Once you’ve gone through a basic resourcing and costing exercise in step 5, a great follow up is to get a feel for how they would actually handle the deployment and launch of such a system built from scratch.  There are two sections to this step – the infrastructure and the process.

Step 6a: The Infrastructure

In this portion of the interview you are trying to determine how well your candidate understands hardware, storage, and general costs of operating and maintaining a large software website.

A great line of questioning that works well is as follows:

  • What is the minimum amount of hardware needed to operate this system?
  • As you scale where would you add hardware first?
  • What is the incremental cost at each step?
  • Are there optimizations you could make to reduce your hardware spend? (good answers are things like compression, archival/cold storage, etc)

You are looking to get a feel for the candidate’s sense of cost and spend for hardware and hosting (which hopefully is something they have managed or dealt with at some point in their career – even if it was just their own personal website).

Step 6b: The Deployment

Now that both of you have explored the way the software might reside and operate in the physical environment a great follow up is how they would actually update or deploy the software.  Fair questions are things like:

  • What kind of tools do you use?
  • How would you roll out to new users? (good answers are typically staged roll outs, betas, feature flags, etc.)
  • How do you balance the “splashiness” of a big marketing launch (and peak traffic) with a brand new system?
  • How can you mitigate risks to ensure a successful launch?

Hopefully they have some good ideas and can pull from some past experiences (including mistakes where launches went terribly bad – since most of us have experience with those).

Step 7: Operations

Since most of us are not so lucky to be able to build and operate products we created from scratch, understanding the operation of this type of system is an important thing to assess in the interview.   You should be sure to touch on philosophies on operations and support, but also make sure they understand best practices.  Here are some questions to help you probe these areas:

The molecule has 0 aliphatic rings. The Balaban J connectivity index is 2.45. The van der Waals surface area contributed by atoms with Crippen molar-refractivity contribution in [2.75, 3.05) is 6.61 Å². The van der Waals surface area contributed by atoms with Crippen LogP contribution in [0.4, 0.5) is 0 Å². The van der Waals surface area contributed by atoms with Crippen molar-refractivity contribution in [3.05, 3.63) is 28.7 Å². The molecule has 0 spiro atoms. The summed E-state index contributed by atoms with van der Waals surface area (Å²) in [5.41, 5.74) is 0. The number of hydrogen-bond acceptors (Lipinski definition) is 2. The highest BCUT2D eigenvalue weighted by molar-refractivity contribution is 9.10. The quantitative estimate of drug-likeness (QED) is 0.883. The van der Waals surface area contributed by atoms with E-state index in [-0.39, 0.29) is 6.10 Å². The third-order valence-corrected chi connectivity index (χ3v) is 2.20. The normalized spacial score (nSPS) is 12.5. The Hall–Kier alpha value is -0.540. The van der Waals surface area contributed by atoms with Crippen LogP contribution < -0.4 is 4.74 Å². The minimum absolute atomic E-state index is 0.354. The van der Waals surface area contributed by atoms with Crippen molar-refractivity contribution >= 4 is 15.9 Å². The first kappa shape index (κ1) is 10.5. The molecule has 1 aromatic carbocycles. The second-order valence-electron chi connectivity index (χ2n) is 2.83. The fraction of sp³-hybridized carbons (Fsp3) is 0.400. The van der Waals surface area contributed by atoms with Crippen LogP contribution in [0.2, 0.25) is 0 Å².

Monitoring:

  • What types of monitoring do you need for this system?
  • How often would you look at your instrumentation?
  • What sort of systems have you used in the past?  How did they work?  What did you like and not like about them?

Operations:

  • How many people do you think are needed to maintain and operate this system?
  • How have you handled operational issues in the past?  Did it work well?  Would you change it if you could?  How did the team feel about it?
  • What kind of process or feedback loop should be in place for customer feedback/issues?

Business Metrics:

  • What kind of business metrics do you want to measure or track for this project?
  • How often and in what medium should they be reported?
  • How have you tracked these types of business metrics in the past?  Did it work well?  Why or why not?

With each area of these questions you are trying to get a grasp of the candidate’s experience and thoughts with the various aspects of running a production system.  Hopefully they will provide great answers that align with your company culture and resonate with you and your team.

 ——————————-

This sort of problem should give you a lot of ground to cover in a lot of different areas; and for most software management roles it should many aspects of the role.  Of course you can pick and choose each step based on your team’s needs and the responsibilities of the position.  You can also add more steps too – things like hiring and recruiting talent, documentation, managing biz dev partnerships and APIs, etc.  You get the idea.  Hopefully this helps get you started, and if you have thoughts or comments don’t hesitate to add them to the comments icon smile Technical Interview Questions for Software Development Managers